Fear of political backlash, of organizational change or of addressing what Susan Gooden characterizes as a, “Nervous area of government,” are the main reasons public administrators avoid addressing social equity. The most common reason given is that resources and financial constraints prevent allocating any funds to advance equity—even before considering what the cost, if any, might be or whether outside funding might be available to support it. While government budgets are shrinking, the, “Budget constraints,” argument is short-sighted and only serves to deepen structural racism, which costs us more in the long run.

Other public administrators cling to the traditional but outdated model of prioritizing efficiency above all else. Overly simplistic, it precludes questioning the effects of decisions and policies in favor of expediency. Like the, “Budget constraints,” rationale, it provides short-term political cover, but does nothing to address equity and exposes government to the risk of lawsuits and reactive management.

Another form of resistance occurs when administrators and employees misunderstand what the term equity means. Those who think equity is the same thing as equality may believe that equity has already been accomplished.

Successful attempts at equity programs have hinged on the strong support of upper management. The lauded example set by Seattle’s Race and Social Justice Initiative was an effort sustained over the long-term by two mayors. Seattle’s leadership communicated the clear expectation that equity mattered when it required all employees (over 8,000) to undergo intensive racial equity training.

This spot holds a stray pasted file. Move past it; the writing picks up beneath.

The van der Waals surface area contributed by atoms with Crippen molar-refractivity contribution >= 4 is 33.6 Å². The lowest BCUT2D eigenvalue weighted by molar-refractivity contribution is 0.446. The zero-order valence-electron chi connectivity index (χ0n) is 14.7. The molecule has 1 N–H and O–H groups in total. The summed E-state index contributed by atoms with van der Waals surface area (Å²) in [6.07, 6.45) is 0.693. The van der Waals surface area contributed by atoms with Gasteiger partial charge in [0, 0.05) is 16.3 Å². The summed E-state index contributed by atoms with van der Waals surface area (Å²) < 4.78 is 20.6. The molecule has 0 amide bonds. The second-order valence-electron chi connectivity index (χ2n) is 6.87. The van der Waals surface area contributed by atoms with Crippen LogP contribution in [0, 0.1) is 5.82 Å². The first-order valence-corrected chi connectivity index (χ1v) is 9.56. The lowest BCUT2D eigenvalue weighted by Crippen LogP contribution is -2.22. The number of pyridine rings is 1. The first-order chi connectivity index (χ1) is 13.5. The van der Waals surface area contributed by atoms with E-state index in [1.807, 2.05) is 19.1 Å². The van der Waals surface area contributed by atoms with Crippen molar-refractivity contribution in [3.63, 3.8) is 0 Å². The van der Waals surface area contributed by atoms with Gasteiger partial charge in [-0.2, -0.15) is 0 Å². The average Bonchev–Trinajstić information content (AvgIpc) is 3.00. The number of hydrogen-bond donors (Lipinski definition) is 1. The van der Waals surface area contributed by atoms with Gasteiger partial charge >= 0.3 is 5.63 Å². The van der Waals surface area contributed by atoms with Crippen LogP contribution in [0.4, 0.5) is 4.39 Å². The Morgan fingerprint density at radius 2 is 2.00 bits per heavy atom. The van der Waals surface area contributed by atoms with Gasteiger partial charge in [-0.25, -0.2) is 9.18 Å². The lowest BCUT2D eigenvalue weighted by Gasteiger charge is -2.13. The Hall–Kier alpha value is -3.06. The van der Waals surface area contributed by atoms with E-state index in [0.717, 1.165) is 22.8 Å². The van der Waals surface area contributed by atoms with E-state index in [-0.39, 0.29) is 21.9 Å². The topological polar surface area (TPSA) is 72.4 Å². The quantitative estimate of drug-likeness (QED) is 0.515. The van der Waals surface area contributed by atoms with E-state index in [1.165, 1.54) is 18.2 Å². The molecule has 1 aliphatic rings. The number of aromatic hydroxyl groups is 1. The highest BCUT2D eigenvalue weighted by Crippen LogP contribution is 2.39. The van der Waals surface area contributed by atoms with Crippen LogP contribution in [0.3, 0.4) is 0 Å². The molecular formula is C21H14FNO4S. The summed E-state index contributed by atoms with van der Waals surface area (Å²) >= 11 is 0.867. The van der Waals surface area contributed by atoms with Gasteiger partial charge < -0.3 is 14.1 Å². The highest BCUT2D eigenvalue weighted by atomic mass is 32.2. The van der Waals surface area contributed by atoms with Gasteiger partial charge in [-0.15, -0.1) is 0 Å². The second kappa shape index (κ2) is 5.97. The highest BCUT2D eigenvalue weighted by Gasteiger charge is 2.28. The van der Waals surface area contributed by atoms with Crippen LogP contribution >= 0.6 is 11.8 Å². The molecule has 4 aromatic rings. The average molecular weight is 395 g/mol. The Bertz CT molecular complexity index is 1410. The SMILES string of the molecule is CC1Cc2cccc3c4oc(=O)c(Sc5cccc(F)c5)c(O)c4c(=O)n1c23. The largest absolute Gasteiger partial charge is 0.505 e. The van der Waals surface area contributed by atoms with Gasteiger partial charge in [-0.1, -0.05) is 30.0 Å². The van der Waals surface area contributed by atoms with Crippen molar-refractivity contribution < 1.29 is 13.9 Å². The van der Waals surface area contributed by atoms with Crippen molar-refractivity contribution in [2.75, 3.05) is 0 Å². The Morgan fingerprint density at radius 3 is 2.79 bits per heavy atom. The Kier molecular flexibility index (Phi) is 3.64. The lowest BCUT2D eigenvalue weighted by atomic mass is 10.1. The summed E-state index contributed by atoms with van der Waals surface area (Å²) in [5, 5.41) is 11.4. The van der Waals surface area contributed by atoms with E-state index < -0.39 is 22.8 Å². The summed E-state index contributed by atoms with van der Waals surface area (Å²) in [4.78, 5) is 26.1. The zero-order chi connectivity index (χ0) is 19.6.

Yet, equity training may be ineffective for a number of reasons, most especially, because of the tendency towards one-off programs rather than sustained efforts or that trainers have not thoroughly taken into account the research on why some programs succeed and others fail.

Effective equity initiatives cannot flinch at talking about systemic racism, but the messaging needs to be adaptable. As noted in Diane J. Goodman’s book, Promoting Diversity and Social Justice, facilitators need to be aware that people approach the topic from varying perspectives and with different experiences, knowledge, expectations and biases about diversity and social justice. For this reason, a key strategy in reaching resistant or closed minds is to initially avoid triggering knee-jerk reactions to politicized or loaded terms. The goal is to keep the corridors of thought open long enough to allow for authentic engagement.

Highly polarized environments and the lack of supportive leadership can undermine manager’s efforts to start a conversation about equity. In the void of leadership initiative, flexibility in communication can support the marshaling of a bottom-up approach by employees to press leadership to take up the equity challenge.

Author: Parisa Vinzant is a consultant, MPA-seeking student (Biden School of Public Policy and Administration, University of Delaware), and technology/innovation commissioner in Long Beach, CA. Through her writing, Parisa seeks to apply a diversity, inclusion, and social/racial equity lens to such topics as infrastructure and technology, revitalizing the middle class, and community engagement. Contact her at [email protected] and @Parisa_Vinzant (Twitter).